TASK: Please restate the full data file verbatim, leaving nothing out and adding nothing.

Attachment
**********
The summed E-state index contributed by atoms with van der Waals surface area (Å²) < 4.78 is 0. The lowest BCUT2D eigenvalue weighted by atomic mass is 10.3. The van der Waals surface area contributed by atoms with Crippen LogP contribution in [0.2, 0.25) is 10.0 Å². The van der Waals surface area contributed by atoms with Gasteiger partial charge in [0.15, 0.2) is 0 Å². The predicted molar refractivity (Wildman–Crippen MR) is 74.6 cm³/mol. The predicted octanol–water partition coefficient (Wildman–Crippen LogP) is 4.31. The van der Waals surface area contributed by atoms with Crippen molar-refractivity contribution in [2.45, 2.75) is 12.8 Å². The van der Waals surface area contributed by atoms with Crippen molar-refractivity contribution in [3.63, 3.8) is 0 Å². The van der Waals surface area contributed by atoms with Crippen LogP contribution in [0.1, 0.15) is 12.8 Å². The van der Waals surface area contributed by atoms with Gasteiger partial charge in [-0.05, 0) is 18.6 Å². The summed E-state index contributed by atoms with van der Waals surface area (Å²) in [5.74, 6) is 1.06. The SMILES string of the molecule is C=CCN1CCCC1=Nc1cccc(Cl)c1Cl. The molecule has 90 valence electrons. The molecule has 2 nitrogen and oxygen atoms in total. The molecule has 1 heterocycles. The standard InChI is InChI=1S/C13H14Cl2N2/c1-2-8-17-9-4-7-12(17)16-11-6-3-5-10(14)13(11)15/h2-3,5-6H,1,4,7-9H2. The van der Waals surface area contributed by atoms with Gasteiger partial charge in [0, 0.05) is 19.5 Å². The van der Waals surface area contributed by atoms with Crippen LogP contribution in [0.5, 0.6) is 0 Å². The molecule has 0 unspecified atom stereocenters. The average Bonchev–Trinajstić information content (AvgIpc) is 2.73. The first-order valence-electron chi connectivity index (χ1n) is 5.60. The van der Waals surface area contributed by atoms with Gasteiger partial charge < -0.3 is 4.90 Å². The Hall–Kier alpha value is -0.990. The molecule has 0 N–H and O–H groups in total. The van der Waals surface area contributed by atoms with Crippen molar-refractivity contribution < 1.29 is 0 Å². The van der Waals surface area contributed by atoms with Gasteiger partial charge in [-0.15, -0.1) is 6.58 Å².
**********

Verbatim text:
The summed E-state index contributed by atoms with van der Waals surface area (Å²) < 4.78 is 0. The lowest BCUT2D eigenvalue weighted by atomic mass is 10.3. The van der Waals surface area contributed by atoms with Crippen LogP contribution in [0.2, 0.25) is 10.0 Å². The van der Waals surface area contributed by atoms with Gasteiger partial charge in [0.15, 0.2) is 0 Å². The predicted molar refractivity (Wildman–Crippen MR) is 74.6 cm³/mol. The predicted octanol–water partition coefficient (Wildman–Crippen LogP) is 4.31. The van der Waals surface area contributed by atoms with Crippen molar-refractivity contribution in [2.45, 2.75) is 12.8 Å². The van der Waals surface area contributed by atoms with Crippen molar-refractivity contribution in [3.63, 3.8) is 0 Å². The van der Waals surface area contributed by atoms with Crippen LogP contribution in [0.1, 0.15) is 12.8 Å². The van der Waals surface area contributed by atoms with Gasteiger partial charge in [-0.05, 0) is 18.6 Å². The summed E-state index contributed by atoms with van der Waals surface area (Å²) in [5.74, 6) is 1.06. The SMILES string of the molecule is C=CCN1CCCC1=Nc1cccc(Cl)c1Cl. The molecule has 90 valence electrons. The molecule has 2 nitrogen and oxygen atoms in total. The molecule has 1 heterocycles. The standard InChI is InChI=1S/C13H14Cl2N2/c1-2-8-17-9-4-7-12(17)16-11-6-3-5-10(14)13(11)15/h2-3,5-6H,1,4,7-9H2. The van der Waals surface area contributed by atoms with Gasteiger partial charge in [0, 0.05) is 19.5 Å². The van der Waals surface area contributed by atoms with Crippen LogP contribution in [0.5, 0.6) is 0 Å². The molecule has 0 unspecified atom stereocenters. The average Bonchev–Trinajstić information content (AvgIpc) is 2.73. The first-order valence-electron chi connectivity index (χ1n) is 5.60. The van der Waals surface area contributed by atoms with Gasteiger partial charge < -0.3 is 4.90 Å². The Hall–Kier alpha value is -0.990. The molecule has 0 N–H and O–H groups in total. The van der Waals surface area contributed by atoms with Crippen molar-refractivity contribution < 1.29 is 0 Å². The van der Waals surface area contributed by atoms with Gasteiger partial charge in [-0.15, -0.1) is 6.58 Å².